The difficulty with jurors accessing material outside of the evidence led in court is that the party against whom that material is used has no means of challenging or testing it, since (a) it's not been disclosed to anyone outside the jury room and (b) even if it were disclosed, who's available to be cross-examined on that material? Are you going to go out and drag the journalist, dictionary editor, Wikipedia contributor, blog author, etc into court after both sides have closed their cases? How are you even going to be able to identify or locate that person?

Jurors (and judges, in judge-only trials) are limited to considering only what has been formally admitted into evidence to ensure that basic procedural fairness applies to all the material used in the case. Further, the public would be prejudiced in their ability to assess the result of the trial if they didn't know about all the evidence themselves, which can't happen unless it is all led in open court.

This doesn't stop jurors from applying the general knowledge and "common sense" of the ordinary person to resolve conflicts in the evidence as directed by the judge and after hearing counsels' arguments on the point, but the rules of evidence in most jurisdictions also say that if a party doesn't challenge a piece of evidence then the court is obliged to accept that evidence.

Finally, your point about criminal histories is based on a half-truth: criminal history is admissible when an accused brings character into issue, e.g. by suggesting that a prosecution witness is lying. Otherwise, it's on the prosecution to prove that the person committed this particular offence (at least it is outside the US).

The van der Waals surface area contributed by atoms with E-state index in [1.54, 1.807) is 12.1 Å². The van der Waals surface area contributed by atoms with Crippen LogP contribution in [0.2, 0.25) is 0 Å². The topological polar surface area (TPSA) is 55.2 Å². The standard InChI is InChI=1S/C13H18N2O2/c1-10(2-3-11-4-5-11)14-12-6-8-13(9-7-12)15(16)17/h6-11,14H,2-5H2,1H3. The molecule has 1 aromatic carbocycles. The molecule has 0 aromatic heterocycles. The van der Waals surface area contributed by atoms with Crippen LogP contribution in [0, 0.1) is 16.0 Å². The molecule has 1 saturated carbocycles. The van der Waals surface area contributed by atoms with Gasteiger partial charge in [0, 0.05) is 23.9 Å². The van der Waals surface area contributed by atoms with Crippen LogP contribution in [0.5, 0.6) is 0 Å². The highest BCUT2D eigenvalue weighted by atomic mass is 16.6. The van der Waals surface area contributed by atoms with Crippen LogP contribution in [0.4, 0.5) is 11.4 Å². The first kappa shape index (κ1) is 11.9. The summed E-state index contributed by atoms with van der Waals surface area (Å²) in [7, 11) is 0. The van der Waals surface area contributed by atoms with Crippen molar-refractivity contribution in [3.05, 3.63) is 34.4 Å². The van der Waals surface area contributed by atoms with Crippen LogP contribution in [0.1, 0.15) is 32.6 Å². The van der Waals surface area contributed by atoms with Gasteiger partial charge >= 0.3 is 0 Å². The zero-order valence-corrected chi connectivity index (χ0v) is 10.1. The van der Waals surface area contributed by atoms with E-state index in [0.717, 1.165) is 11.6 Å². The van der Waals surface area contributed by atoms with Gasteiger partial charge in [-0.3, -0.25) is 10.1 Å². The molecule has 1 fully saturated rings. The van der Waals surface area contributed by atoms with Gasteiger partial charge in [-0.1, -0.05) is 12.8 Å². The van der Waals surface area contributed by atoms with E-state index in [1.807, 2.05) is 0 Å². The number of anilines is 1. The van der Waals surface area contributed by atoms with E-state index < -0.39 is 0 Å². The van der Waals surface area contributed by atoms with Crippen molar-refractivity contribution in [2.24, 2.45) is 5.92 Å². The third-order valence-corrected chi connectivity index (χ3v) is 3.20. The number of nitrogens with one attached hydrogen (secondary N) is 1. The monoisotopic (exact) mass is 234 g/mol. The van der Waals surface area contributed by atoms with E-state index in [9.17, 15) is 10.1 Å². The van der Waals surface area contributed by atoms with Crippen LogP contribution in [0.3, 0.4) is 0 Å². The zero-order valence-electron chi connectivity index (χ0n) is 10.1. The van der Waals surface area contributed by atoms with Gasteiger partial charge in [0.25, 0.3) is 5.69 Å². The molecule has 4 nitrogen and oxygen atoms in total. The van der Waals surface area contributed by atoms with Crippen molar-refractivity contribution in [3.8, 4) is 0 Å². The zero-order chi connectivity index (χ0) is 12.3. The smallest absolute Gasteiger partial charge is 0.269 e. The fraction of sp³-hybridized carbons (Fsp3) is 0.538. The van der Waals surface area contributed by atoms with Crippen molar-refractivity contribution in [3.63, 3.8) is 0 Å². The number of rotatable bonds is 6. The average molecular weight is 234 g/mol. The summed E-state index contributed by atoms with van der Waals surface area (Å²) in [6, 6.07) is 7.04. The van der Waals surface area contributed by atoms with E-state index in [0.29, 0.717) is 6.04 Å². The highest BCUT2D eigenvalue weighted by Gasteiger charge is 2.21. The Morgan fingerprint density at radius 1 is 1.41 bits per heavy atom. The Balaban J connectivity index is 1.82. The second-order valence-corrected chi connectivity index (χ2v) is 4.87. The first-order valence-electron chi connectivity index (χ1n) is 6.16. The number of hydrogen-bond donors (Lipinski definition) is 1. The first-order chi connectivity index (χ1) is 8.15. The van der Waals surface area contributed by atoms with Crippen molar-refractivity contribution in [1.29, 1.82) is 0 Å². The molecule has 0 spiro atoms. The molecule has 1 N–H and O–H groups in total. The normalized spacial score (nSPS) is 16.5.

Comment Re:No, no, no. (Score 1) 158

I tend to agree that trends in law tend to arise as a result of the interplay of many factors, both legal and non-legal in character. IIRC juries were still in charge of questions as to, e.g., standard of care back then, meaning that prevailing social attitudes about such things as risk vs cost had their part to play.

Comment Re:No, no, no. (Score 1) 158

No it doesn't, because it's not the basis on which the fees are calculated. In fact, the local Law Society where I am enacted a professional rule a while ago to the effect that fees under no win, no fee arrangements couldn't exceed half of what the client ended up getting. This followed a rather embarrassing case where a firm charged more than the amount of the payout made to the client, claiming that since money had been paid out by the defendant the client had achieved a "win".

Comment Re:No, no, no. (Score 4, Informative) 158

Contingency fee arrangement of the "no win, no fee" variety are not champertous, and have always been allowed in Queensland (my home jurisdiction) were champerty was not abolished as it was elsewhere in the Commonwealth. What is prohibited as champertous are fee arrangements under which lawyers' fees are calculated as a percentage of the final award in a proceeding. It's a fine line, but that's what comes out of the cases.